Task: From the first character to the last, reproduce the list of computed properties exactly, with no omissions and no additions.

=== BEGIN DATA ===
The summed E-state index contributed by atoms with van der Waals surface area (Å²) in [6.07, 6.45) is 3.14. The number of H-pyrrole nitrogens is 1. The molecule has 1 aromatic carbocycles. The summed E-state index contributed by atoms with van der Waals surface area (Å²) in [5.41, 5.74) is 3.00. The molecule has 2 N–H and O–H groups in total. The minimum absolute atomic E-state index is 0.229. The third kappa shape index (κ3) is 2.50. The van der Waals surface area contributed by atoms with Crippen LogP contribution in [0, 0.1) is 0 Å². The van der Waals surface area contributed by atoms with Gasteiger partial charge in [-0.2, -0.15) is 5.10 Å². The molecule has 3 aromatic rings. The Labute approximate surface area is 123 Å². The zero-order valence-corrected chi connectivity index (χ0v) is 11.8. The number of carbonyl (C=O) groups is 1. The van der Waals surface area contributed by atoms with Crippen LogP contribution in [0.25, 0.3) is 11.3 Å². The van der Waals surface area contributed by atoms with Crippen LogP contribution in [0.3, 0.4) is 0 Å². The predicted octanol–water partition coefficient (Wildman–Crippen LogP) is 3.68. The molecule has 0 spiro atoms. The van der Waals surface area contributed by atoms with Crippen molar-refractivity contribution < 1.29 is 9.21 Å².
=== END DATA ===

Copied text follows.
The summed E-state index contributed by atoms with van der Waals surface area (Å²) in [6.07, 6.45) is 3.14. The number of H-pyrrole nitrogens is 1. The molecule has 1 aromatic carbocycles. The summed E-state index contributed by atoms with van der Waals surface area (Å²) in [5.41, 5.74) is 3.00. The molecule has 2 N–H and O–H groups in total. The minimum absolute atomic E-state index is 0.229. The third kappa shape index (κ3) is 2.50. The van der Waals surface area contributed by atoms with Crippen LogP contribution in [0, 0.1) is 0 Å². The van der Waals surface area contributed by atoms with Gasteiger partial charge in [-0.2, -0.15) is 5.10 Å². The molecule has 3 aromatic rings. The Labute approximate surface area is 123 Å². The zero-order valence-corrected chi connectivity index (χ0v) is 11.8. The number of carbonyl (C=O) groups is 1. The van der Waals surface area contributed by atoms with Crippen LogP contribution in [0.25, 0.3) is 11.3 Å². The van der Waals surface area contributed by atoms with Crippen LogP contribution in [0.3, 0.4) is 0 Å². The predicted octanol–water partition coefficient (Wildman–Crippen LogP) is 3.68. The molecule has 0 spiro atoms. The van der Waals surface area contributed by atoms with Crippen molar-refractivity contribution < 1.29 is 9.21 Å².